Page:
|In 2002 the city of Antwerp started a process for the redevelopment of the Brownfield called Petroleum South. The redevelopment of this area is a task which neither the city, neither the different owners of parts of the area could accomplish themselves. Different circumstances such as soil pollution, ownership, involvement of different levels of government, … add up to a complex network of mutual dependency between different involved actors. This makes an integral approach and joined effort necessary.|
The final goal of the process being the successful redevelopment of Petroleum South, the first milestone would be to achieve, by means of process management, consensus on the desired use for the site, between the major involved shareholders: the Belgian railway company NMBS, the Port Authority, the Flemish government and the city of Antwerp.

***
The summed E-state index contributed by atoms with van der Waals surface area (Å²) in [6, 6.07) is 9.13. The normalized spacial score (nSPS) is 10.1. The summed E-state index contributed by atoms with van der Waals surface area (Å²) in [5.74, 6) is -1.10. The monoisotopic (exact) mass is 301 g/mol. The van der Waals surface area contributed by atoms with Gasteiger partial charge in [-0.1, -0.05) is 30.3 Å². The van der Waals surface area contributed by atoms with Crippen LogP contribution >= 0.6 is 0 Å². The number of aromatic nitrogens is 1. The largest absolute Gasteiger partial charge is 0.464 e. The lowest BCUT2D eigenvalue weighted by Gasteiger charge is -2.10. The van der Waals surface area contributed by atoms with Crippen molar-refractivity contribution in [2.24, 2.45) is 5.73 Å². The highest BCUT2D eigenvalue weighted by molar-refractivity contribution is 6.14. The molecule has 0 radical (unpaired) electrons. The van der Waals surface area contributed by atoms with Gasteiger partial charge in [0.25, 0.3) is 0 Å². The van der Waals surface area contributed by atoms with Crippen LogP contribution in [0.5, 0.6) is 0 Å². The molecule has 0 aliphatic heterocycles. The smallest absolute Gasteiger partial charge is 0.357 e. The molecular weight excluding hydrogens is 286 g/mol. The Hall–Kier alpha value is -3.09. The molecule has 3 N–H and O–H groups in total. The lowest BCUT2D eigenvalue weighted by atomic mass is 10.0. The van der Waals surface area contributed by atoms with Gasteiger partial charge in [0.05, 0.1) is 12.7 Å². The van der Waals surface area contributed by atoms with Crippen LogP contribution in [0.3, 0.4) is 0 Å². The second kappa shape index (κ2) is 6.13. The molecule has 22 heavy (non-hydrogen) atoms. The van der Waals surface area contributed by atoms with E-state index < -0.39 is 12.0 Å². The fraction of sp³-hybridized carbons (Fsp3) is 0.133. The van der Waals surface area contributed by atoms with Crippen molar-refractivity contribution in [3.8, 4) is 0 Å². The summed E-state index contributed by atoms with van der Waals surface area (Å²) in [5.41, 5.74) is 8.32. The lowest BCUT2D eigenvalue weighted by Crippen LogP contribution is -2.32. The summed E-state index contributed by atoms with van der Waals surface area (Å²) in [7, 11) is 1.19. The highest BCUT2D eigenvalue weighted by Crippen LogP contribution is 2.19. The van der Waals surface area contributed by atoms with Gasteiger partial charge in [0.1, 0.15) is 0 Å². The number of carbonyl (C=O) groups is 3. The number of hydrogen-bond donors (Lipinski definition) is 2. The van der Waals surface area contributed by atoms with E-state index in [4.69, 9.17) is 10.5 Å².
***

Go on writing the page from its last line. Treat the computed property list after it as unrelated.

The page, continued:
The individual interests (and assets) of each of the process partners where clearly identified in the beginning of the process. The expectations where that the result of the process through collaboration, would be a development which could create a win-win situation, exceeding the realisation of each of the individual interests, and adding surplus value which none of the partners could have achieve on their own efforts.
From the very start of the process it became clear that the (conflicts of) interests of the different key-actors strongly hypothecated the consensus-building. Today the conclusion is that the process did not achieve the expected result. The report of the process reads as a accumulation of good intentions, impressive studies, friction, frustrations, changes of course, …
In confronting, in an empirical approach, the case-study of the process of consensus building for Petroleum South, with the theoretical model of process management, conclusions are put forward describing factors of failure and success of process management as an instrument of urban control in spatial redevelopment.